Trip Start Sep 23, 2009
11Trip End Oct 09, 2009
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Seeing the grey whales was neat, but they were far less visually exciting than humpbacks or sperm whales. The sea otters were a different story. We came across a small raft of animals. They floated on their backs in that characteristic pose, or peered up as us from the water. With their whiskers, they looked like little old men of the sea. The otters were curious creatures. They didn't seem worried by us, and went about their business. They dived for fish, their tails flicking up into the air as they disappeared under the surface
The rocks at the hot springs formed natural hot tubs. The water from the springs trickled in a steaming stream through successive pools until they met the ocean. Just find a rock pool you like, and soak. My favourite was at the ocean's edge. I sat in the pool and let the hot water trickle down my back. Every so often one of the icily cold waves would crash over the rocks, flooding our pool. Half hot, half cold, it felt wonderfully unreal. Then the wave would subside, and the pool would warm up again, until the next wave broke. I left the safety of that last pool, and sat where the hot stream met the North Pacific. The water from the springs took the chilly edge off the ocean, which sent in gentle wavelets. However, occasionally the waves would build themselves up into a big surge, full of the frigid power of the Pacific Ocean, threatening to sweep me off my perch and giving me a chilly shock. Then the waves would calm down, and the delicious spring water would take effect once again. And if I got too cold, I could always retreat to the hot pools!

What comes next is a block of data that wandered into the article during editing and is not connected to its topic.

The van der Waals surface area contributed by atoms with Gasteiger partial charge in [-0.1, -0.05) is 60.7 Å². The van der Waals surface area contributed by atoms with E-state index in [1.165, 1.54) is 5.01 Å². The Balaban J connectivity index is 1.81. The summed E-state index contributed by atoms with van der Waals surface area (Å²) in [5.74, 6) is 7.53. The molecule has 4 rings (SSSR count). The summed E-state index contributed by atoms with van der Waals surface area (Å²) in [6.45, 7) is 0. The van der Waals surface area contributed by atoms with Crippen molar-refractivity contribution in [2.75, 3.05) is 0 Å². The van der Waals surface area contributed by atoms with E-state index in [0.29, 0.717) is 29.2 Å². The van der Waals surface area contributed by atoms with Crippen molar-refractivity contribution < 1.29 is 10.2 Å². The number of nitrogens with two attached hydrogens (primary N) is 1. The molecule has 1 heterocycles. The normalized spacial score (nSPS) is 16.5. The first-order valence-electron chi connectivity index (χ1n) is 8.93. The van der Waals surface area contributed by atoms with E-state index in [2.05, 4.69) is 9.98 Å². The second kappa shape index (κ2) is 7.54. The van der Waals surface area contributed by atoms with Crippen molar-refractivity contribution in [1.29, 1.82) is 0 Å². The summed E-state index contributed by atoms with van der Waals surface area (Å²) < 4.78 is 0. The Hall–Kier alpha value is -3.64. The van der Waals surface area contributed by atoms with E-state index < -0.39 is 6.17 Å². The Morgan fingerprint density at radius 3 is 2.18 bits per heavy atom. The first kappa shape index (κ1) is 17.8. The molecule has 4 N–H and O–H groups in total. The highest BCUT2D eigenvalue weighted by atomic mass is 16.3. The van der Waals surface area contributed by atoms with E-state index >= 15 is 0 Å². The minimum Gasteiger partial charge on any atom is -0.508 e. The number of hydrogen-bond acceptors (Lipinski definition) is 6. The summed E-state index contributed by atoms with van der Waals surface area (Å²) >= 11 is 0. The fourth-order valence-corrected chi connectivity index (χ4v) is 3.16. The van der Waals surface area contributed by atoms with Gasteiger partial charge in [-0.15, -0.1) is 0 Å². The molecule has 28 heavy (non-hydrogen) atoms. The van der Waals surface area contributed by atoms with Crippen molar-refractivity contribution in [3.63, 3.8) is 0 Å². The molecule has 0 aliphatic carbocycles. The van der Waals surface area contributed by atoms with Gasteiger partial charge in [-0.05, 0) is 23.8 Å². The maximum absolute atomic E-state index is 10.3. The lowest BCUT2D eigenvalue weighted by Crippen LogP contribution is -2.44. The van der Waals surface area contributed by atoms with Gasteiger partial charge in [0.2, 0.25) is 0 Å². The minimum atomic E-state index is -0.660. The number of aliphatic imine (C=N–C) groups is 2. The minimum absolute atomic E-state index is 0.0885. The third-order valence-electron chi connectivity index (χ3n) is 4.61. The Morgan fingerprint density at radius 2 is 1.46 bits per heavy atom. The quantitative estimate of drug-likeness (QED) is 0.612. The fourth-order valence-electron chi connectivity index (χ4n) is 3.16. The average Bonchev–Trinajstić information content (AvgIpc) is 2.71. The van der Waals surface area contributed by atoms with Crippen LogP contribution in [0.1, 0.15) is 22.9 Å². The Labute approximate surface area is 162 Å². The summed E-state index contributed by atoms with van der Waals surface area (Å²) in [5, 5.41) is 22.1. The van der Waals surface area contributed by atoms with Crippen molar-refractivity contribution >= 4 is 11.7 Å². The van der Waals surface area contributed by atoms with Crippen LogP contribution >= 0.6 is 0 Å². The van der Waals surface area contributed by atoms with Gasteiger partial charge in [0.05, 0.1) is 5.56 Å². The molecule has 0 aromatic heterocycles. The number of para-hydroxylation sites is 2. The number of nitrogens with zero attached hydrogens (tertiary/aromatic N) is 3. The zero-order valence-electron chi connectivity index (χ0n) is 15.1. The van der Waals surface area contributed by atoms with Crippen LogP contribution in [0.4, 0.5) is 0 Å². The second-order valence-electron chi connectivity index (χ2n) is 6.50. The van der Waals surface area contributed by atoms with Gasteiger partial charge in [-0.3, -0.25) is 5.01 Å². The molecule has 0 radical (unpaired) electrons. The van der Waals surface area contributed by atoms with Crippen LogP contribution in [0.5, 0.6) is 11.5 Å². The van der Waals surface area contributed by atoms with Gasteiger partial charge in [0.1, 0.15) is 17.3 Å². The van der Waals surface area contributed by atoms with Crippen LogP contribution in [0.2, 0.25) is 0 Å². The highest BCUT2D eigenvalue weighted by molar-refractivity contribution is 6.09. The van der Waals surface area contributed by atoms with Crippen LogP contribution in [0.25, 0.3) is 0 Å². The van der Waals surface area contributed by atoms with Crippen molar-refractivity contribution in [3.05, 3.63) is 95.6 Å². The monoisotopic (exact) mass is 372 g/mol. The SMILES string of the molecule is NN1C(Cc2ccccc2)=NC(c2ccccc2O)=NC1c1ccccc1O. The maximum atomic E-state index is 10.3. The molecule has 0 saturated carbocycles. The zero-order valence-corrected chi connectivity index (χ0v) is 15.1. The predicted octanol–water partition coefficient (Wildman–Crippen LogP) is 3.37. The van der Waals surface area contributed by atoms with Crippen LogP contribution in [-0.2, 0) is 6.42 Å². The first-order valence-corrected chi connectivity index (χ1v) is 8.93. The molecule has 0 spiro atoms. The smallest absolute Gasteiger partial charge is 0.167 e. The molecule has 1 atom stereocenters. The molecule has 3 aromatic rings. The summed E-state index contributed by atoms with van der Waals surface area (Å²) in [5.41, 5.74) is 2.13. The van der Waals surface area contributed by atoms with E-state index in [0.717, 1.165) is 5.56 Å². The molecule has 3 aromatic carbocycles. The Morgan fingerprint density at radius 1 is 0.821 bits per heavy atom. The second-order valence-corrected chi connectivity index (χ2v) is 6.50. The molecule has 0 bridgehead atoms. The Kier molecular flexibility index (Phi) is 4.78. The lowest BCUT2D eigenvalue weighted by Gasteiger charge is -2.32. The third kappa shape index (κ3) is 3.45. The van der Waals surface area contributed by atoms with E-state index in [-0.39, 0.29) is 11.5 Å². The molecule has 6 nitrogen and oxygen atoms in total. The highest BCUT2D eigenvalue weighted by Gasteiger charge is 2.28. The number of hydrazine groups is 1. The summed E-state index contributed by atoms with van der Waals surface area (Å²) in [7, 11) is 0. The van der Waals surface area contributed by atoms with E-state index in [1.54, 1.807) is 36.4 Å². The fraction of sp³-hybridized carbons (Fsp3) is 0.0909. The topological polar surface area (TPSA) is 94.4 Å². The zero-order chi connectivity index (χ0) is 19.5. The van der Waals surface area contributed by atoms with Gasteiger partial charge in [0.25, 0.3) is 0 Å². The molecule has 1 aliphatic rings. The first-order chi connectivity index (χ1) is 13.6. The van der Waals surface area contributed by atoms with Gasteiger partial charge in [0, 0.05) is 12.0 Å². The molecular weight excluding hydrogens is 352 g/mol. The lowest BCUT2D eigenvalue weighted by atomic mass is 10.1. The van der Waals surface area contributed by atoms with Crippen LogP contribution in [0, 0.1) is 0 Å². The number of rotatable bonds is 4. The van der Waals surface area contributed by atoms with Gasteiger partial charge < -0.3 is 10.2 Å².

On our return journey to Tofino, we sighted more whales. A pair of humpbacks this time. One began lob tailing, slapping the sea with its tail in a loud and powerful explosion of water. This behaviour is apparently intended to frighten fish into forming a tight shoal, making it easier for the whale to then sweep through and devour them. I can imagine it being successful. I don't fancy getting too close to an adult humpback that is thrashing its tail about.